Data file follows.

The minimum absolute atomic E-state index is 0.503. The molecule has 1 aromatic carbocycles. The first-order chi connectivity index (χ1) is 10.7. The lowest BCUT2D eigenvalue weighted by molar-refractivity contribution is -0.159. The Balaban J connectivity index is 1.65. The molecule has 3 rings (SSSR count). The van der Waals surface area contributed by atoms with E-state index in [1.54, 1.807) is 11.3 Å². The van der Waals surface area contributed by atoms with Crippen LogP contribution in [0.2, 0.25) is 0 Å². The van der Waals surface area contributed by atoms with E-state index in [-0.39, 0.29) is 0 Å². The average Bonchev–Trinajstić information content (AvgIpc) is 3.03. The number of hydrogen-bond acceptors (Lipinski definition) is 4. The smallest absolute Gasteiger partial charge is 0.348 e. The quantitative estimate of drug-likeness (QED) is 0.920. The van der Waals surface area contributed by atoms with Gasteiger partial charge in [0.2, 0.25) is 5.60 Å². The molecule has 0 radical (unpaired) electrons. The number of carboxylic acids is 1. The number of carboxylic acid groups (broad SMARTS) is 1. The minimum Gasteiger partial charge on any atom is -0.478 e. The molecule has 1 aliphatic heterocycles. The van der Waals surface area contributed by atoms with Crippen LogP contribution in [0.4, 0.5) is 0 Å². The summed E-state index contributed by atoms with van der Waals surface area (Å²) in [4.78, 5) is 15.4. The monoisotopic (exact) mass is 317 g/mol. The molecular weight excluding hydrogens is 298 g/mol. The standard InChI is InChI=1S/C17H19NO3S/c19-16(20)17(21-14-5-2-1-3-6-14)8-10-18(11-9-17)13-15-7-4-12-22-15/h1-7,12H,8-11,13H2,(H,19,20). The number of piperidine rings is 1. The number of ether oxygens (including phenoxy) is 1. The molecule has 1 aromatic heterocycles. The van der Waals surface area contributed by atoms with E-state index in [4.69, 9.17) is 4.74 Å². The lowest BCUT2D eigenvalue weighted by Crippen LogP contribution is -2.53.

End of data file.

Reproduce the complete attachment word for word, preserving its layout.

The minimum absolute atomic E-state index is 0.503. The molecule has 1 aromatic carbocycles. The first-order chi connectivity index (χ1) is 10.7. The lowest BCUT2D eigenvalue weighted by molar-refractivity contribution is -0.159. The Balaban J connectivity index is 1.65. The molecule has 3 rings (SSSR count). The van der Waals surface area contributed by atoms with E-state index in [1.54, 1.807) is 11.3 Å². The van der Waals surface area contributed by atoms with Crippen LogP contribution in [0.2, 0.25) is 0 Å². The van der Waals surface area contributed by atoms with E-state index in [-0.39, 0.29) is 0 Å². The average Bonchev–Trinajstić information content (AvgIpc) is 3.03. The number of hydrogen-bond acceptors (Lipinski definition) is 4. The smallest absolute Gasteiger partial charge is 0.348 e. The quantitative estimate of drug-likeness (QED) is 0.920. The van der Waals surface area contributed by atoms with Gasteiger partial charge in [0.2, 0.25) is 5.60 Å². The molecule has 0 radical (unpaired) electrons. The number of carboxylic acids is 1. The number of carboxylic acid groups (broad SMARTS) is 1. The minimum Gasteiger partial charge on any atom is -0.478 e. The molecule has 1 aliphatic heterocycles. The van der Waals surface area contributed by atoms with Crippen LogP contribution in [0.4, 0.5) is 0 Å². The summed E-state index contributed by atoms with van der Waals surface area (Å²) in [4.78, 5) is 15.4. The monoisotopic (exact) mass is 317 g/mol. The molecular weight excluding hydrogens is 298 g/mol. The standard InChI is InChI=1S/C17H19NO3S/c19-16(20)17(21-14-5-2-1-3-6-14)8-10-18(11-9-17)13-15-7-4-12-22-15/h1-7,12H,8-11,13H2,(H,19,20). The number of piperidine rings is 1. The number of ether oxygens (including phenoxy) is 1. The molecule has 1 aromatic heterocycles. The van der Waals surface area contributed by atoms with E-state index in [4.69, 9.17) is 4.74 Å². The lowest BCUT2D eigenvalue weighted by Crippen LogP contribution is -2.53.